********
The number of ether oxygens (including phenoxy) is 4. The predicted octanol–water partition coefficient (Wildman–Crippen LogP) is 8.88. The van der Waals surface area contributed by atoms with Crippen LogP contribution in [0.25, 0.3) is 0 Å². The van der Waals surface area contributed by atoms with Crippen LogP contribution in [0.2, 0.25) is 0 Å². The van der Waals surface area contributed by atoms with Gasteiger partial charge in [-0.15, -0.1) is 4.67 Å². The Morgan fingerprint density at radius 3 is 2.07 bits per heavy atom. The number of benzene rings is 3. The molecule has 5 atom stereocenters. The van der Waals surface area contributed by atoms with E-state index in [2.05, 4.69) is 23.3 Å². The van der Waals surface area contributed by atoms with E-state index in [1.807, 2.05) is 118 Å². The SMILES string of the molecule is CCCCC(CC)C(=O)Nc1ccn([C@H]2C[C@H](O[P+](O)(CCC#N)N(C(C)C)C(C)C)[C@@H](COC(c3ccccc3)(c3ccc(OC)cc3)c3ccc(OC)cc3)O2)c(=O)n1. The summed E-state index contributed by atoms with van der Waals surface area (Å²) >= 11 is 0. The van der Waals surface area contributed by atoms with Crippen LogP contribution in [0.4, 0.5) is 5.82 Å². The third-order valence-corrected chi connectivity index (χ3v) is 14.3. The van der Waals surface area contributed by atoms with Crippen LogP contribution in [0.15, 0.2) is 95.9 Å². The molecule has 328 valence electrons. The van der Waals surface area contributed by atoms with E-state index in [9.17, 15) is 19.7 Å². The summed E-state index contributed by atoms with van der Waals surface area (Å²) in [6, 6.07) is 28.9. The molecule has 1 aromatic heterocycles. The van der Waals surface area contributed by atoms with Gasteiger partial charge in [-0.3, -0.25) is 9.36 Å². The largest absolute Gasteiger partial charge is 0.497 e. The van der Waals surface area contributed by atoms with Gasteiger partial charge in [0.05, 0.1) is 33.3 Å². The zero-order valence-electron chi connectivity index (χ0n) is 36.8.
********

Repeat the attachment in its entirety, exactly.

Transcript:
The number of ether oxygens (including phenoxy) is 4. The predicted octanol–water partition coefficient (Wildman–Crippen LogP) is 8.88. The van der Waals surface area contributed by atoms with Crippen LogP contribution in [0.25, 0.3) is 0 Å². The van der Waals surface area contributed by atoms with Crippen LogP contribution in [0.2, 0.25) is 0 Å². The van der Waals surface area contributed by atoms with Gasteiger partial charge in [-0.15, -0.1) is 4.67 Å². The Morgan fingerprint density at radius 3 is 2.07 bits per heavy atom. The number of benzene rings is 3. The molecule has 5 atom stereocenters. The van der Waals surface area contributed by atoms with E-state index in [2.05, 4.69) is 23.3 Å². The van der Waals surface area contributed by atoms with E-state index in [1.807, 2.05) is 118 Å². The SMILES string of the molecule is CCCCC(CC)C(=O)Nc1ccn([C@H]2C[C@H](O[P+](O)(CCC#N)N(C(C)C)C(C)C)[C@@H](COC(c3ccccc3)(c3ccc(OC)cc3)c3ccc(OC)cc3)O2)c(=O)n1. The summed E-state index contributed by atoms with van der Waals surface area (Å²) >= 11 is 0. The van der Waals surface area contributed by atoms with Crippen LogP contribution in [0.4, 0.5) is 5.82 Å². The third-order valence-corrected chi connectivity index (χ3v) is 14.3. The van der Waals surface area contributed by atoms with Crippen LogP contribution in [0.15, 0.2) is 95.9 Å². The molecule has 328 valence electrons. The van der Waals surface area contributed by atoms with E-state index in [9.17, 15) is 19.7 Å². The summed E-state index contributed by atoms with van der Waals surface area (Å²) in [6, 6.07) is 28.9. The molecule has 1 aromatic heterocycles. The van der Waals surface area contributed by atoms with Gasteiger partial charge in [-0.3, -0.25) is 9.36 Å². The largest absolute Gasteiger partial charge is 0.497 e. The van der Waals surface area contributed by atoms with Gasteiger partial charge in [0.05, 0.1) is 33.3 Å². The zero-order valence-electron chi connectivity index (χ0n) is 36.8.